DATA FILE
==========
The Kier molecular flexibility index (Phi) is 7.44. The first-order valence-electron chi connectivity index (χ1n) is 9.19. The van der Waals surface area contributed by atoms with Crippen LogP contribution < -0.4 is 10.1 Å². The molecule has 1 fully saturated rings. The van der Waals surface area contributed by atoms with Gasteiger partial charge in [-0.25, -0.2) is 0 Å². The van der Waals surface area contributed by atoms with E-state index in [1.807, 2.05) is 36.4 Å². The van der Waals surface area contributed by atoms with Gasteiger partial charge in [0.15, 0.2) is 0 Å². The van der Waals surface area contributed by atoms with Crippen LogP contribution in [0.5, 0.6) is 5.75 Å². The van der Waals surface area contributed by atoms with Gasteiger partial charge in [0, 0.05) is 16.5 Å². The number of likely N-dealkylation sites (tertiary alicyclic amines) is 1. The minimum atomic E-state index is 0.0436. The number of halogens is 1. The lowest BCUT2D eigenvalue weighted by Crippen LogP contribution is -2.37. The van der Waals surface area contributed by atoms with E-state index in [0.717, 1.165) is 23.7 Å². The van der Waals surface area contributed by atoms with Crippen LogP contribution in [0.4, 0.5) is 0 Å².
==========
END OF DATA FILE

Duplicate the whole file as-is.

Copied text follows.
The Kier molecular flexibility index (Phi) is 7.44. The first-order valence-electron chi connectivity index (χ1n) is 9.19. The van der Waals surface area contributed by atoms with Crippen LogP contribution < -0.4 is 10.1 Å². The molecule has 1 fully saturated rings. The van der Waals surface area contributed by atoms with Gasteiger partial charge in [-0.25, -0.2) is 0 Å². The van der Waals surface area contributed by atoms with E-state index in [1.807, 2.05) is 36.4 Å². The van der Waals surface area contributed by atoms with Gasteiger partial charge in [0.15, 0.2) is 0 Å². The van der Waals surface area contributed by atoms with Crippen LogP contribution in [0.5, 0.6) is 5.75 Å². The van der Waals surface area contributed by atoms with Gasteiger partial charge in [0, 0.05) is 16.5 Å². The number of likely N-dealkylation sites (tertiary alicyclic amines) is 1. The minimum atomic E-state index is 0.0436. The number of halogens is 1. The lowest BCUT2D eigenvalue weighted by Crippen LogP contribution is -2.37. The van der Waals surface area contributed by atoms with E-state index in [0.717, 1.165) is 23.7 Å². The van der Waals surface area contributed by atoms with Crippen LogP contribution in [0.4, 0.5) is 0 Å².